Early pension release or unlocking; what are the risks?
If you want to cash in your pension early (before you're 55), be aware that you could lose all of it.
Recently I’ve been getting a number of emails from women who want to know if they can cash in their pension to pay bills or to pay off a mortgage. Under the rules, the earliest you access your pension is the age of 55. But the Financial Services Authority, the Pensions Regulator and HM Revenue and Customs are warning about companies that say they can help you access part of your pension before you’re 55. They say some may be scams and others are likely to be illegal.
Tax relief is a free ‘top up’ to your pension from the government. How does it work?
If you don’t understand how ‘tax relief’ works on pensions you’re not alone. But it’s worth knowing about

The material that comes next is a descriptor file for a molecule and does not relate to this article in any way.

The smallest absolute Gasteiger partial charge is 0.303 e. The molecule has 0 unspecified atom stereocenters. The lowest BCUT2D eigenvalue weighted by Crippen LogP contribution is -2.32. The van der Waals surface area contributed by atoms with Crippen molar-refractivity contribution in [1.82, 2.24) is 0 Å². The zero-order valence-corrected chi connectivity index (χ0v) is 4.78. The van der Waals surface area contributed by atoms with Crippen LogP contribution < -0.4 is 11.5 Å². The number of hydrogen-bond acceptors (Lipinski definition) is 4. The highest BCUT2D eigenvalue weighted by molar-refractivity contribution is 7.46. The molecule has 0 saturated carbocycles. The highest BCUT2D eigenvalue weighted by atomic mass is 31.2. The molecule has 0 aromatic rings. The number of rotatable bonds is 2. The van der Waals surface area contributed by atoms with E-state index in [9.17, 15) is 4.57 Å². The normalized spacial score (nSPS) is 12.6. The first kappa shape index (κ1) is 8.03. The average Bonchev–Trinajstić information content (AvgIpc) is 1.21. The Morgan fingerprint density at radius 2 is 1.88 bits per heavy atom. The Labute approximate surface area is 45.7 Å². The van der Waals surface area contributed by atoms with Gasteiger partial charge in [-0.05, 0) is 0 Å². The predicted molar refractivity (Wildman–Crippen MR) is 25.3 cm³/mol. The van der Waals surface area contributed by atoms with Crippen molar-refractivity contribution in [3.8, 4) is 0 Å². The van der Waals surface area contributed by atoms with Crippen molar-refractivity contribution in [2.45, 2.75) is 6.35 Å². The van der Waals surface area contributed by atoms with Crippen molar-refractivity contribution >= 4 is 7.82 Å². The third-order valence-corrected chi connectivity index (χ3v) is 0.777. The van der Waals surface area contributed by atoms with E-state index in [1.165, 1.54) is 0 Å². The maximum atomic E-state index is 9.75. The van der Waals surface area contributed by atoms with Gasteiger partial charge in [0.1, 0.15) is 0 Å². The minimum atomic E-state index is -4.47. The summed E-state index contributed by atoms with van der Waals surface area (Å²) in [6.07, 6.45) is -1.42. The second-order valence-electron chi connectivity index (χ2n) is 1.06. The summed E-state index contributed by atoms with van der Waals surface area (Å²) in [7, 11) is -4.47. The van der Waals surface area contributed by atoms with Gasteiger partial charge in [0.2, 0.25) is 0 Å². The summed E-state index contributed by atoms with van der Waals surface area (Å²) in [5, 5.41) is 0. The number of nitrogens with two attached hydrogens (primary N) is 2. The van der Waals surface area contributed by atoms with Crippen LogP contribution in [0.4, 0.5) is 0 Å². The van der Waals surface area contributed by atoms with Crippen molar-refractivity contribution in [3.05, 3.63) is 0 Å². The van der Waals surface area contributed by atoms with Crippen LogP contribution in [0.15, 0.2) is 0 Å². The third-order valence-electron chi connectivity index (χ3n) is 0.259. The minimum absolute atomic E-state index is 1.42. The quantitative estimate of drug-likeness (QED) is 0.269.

There’s lots of research around which shows that more women than men tend to be put off pensions by the complex rules and jargon. It’s not that pensions are too complicated for us to understand, it’s just that the complexity can be - well - a bit alienating. One of the phrases that’s bandied about but not always understood is ‘tax relief’. Basic rate taxpayers can pay £80 into their pension and get another £20 from the government. Higher rate taxpayers get even more.
Flexible retirement; understanding how you can get the most from your pension.
How to phase your retirement; how to split your pension fund so you're not locked into an annuity.
The continued economic uncertainty, falling annuity rates and the fact that more people are looking to work beyond the traditional retirement age means flexible retirement is becoming more popular. Flexible retirement can mean carrying on working part time while taking some of your pension or using your pension fund to buy your retirement income (generally via an annuity) in several chunks rather than in one go. What are the options?